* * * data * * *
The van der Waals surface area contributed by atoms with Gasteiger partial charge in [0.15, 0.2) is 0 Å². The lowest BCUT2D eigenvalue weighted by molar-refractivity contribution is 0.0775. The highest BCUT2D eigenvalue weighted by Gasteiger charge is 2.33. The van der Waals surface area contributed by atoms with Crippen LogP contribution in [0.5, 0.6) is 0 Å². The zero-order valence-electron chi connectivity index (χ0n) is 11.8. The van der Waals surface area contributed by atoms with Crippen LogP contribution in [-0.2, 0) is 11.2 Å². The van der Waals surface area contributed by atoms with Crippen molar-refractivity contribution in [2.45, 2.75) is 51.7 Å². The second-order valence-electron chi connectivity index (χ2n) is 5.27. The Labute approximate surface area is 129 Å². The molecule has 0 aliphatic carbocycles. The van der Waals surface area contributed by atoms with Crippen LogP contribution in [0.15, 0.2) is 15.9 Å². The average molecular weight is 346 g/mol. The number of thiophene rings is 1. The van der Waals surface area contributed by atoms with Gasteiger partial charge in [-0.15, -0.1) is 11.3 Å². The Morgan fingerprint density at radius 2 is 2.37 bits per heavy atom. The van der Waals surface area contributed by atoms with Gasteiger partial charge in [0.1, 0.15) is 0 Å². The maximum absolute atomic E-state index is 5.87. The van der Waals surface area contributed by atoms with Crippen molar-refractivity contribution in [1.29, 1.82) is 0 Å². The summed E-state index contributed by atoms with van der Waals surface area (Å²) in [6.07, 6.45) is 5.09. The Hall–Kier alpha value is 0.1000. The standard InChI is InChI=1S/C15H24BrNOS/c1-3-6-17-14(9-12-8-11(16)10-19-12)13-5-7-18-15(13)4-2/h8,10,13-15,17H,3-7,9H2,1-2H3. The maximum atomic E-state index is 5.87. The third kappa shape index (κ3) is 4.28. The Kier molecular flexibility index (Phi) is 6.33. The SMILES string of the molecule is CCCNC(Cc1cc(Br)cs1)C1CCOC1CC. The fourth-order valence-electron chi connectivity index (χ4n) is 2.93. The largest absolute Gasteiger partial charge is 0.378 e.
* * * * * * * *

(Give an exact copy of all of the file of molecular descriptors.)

The van der Waals surface area contributed by atoms with Gasteiger partial charge in [0.15, 0.2) is 0 Å². The lowest BCUT2D eigenvalue weighted by molar-refractivity contribution is 0.0775. The highest BCUT2D eigenvalue weighted by Gasteiger charge is 2.33. The van der Waals surface area contributed by atoms with Crippen LogP contribution in [0.5, 0.6) is 0 Å². The zero-order valence-electron chi connectivity index (χ0n) is 11.8. The van der Waals surface area contributed by atoms with Crippen LogP contribution in [-0.2, 0) is 11.2 Å². The van der Waals surface area contributed by atoms with Crippen molar-refractivity contribution in [2.45, 2.75) is 51.7 Å². The second-order valence-electron chi connectivity index (χ2n) is 5.27. The Labute approximate surface area is 129 Å². The molecule has 0 aliphatic carbocycles. The van der Waals surface area contributed by atoms with Crippen LogP contribution in [0.15, 0.2) is 15.9 Å². The average molecular weight is 346 g/mol. The number of thiophene rings is 1. The van der Waals surface area contributed by atoms with Gasteiger partial charge in [-0.15, -0.1) is 11.3 Å². The Morgan fingerprint density at radius 2 is 2.37 bits per heavy atom. The van der Waals surface area contributed by atoms with Gasteiger partial charge in [0.1, 0.15) is 0 Å². The maximum absolute atomic E-state index is 5.87. The van der Waals surface area contributed by atoms with Crippen molar-refractivity contribution in [1.29, 1.82) is 0 Å². The summed E-state index contributed by atoms with van der Waals surface area (Å²) in [6.07, 6.45) is 5.09. The Hall–Kier alpha value is 0.1000. The standard InChI is InChI=1S/C15H24BrNOS/c1-3-6-17-14(9-12-8-11(16)10-19-12)13-5-7-18-15(13)4-2/h8,10,13-15,17H,3-7,9H2,1-2H3. The maximum atomic E-state index is 5.87. The third kappa shape index (κ3) is 4.28. The Kier molecular flexibility index (Phi) is 6.33. The SMILES string of the molecule is CCCNC(Cc1cc(Br)cs1)C1CCOC1CC. The fourth-order valence-electron chi connectivity index (χ4n) is 2.93. The largest absolute Gasteiger partial charge is 0.378 e.